It still brings me joy to think back on the many Bible studies we were able to conduct. One study was with Adriana, who spoke to two other families about what she was learning. They arranged a meeting with a priest to discuss such church doctrines as the Trinity and the immortal soul. Three prelates turned up at the meeting. Their explanations were convoluted and inconsistent, which our Bible students easily recognized when they compared such with the Bible’s clear teachings. Yes, that meeting proved to be a turning point. In time, some 15 members of those families became Witnesses.
Of course, nowadays our preaching methods are quite different. Back then, Paolo became an “expert” at encounters with priests—and he had a number of those encounters. I remember one held before an audience of non-Witnesses. It became clear that opposers had arranged ahead of time for some in the audience to ask what were considered awkward questions. However, the conversation took a turn. Someone asked whether it was right for the church to meddle in politics, as it had done for centuries. At that point, it was clear that the priests were in trouble. Suddenly, the lights went out, and the meeting was called off. Years later we learned that the blackout had been planned in case the conversation did not go exactly as the priests had hoped.
NEW AVENUES OF SERVICE
After Paolo and I had been married for ten years, we were invited to serve in the circuit work. Paolo had a good job, so it was not an easy decision. But after prayerful thought, we made ourselves available for that new avenue of service. We enjoyed spending time with the families who hosted us. In the evening, we often studied as a group, and then Paolo helped the children with their homework, especially if it was mathematics. Furthermore, Paolo was an avid reader and enthusiastically shared interesting and upbuilding things he had read about. On Monday, we often went to preach in towns where there were no Witnesses, inviting people to a talk planned for the evening.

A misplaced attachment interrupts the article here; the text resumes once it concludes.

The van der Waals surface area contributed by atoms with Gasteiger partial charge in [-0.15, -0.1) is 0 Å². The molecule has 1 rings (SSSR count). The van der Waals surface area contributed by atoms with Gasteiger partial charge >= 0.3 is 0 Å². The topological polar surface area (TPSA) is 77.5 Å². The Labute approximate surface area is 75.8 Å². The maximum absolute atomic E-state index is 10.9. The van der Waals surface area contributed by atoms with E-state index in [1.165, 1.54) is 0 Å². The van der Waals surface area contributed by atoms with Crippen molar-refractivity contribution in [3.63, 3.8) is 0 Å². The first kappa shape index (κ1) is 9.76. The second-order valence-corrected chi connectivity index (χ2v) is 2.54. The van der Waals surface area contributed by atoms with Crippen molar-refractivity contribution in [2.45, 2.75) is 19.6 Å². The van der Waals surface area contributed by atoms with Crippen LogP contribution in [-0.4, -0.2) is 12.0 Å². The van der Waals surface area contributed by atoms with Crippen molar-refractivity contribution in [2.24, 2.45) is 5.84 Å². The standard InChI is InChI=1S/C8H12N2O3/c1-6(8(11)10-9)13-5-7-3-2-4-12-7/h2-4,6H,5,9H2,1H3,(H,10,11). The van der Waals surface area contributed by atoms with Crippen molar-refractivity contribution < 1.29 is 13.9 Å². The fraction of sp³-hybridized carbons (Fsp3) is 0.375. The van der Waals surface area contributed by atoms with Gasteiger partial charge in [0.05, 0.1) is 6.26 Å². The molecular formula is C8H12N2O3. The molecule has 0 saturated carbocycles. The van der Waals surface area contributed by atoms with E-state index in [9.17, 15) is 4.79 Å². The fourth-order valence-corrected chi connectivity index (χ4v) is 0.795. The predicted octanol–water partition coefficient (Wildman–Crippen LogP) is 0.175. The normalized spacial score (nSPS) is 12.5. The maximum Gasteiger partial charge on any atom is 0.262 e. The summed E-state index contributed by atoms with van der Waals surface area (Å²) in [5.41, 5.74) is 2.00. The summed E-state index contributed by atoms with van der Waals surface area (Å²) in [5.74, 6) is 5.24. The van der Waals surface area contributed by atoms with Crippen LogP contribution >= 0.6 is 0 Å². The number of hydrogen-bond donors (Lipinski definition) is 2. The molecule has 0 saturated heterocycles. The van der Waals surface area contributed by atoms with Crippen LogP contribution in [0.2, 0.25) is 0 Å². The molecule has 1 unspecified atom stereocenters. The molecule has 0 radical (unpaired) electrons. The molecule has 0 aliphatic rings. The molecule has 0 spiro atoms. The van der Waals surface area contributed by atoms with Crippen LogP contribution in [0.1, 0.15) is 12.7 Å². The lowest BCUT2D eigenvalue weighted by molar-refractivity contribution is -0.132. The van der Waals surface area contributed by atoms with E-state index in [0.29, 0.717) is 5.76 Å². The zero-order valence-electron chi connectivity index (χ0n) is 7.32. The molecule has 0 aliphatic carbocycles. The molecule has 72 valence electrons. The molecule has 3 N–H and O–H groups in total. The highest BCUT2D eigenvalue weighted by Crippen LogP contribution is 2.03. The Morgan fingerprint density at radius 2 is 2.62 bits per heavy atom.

After only two years in the circuit work, we were invited to serve at Bethel in Rome. Paolo was to care for legal matters, and I was assigned to the Magazine Department. Making the change was not easy, but we were determined to be obedient. It was exciting to see the gradual expansion of the branch and the enormous growth of the brotherhood in Italy. During that time, Jehovah’s Witnesses in Italy obtained important legal recognition. We certainly were happy in this type of service.
While we were serving at Bethel, our Bible-based stand on blood came to the fore in Italy. In the early 1980’s, there was a legal case on this issue that caused quite a stir. A couple who were Witnesses were falsely accused of causing their daughter’s death, though she actually died as a result of a serious blood disorder inherited by many in the Mediterranean region. Brothers and sisters in the Bethel family assisted the lawyers who represented the Christian parents. A leaflet and a special edition of Awake! helped people to get the facts and to understand correctly what God’s Word says about blood. During those months, Paolo often worked up to 16 hours a day without stopping. I did my best to support him in his important efforts.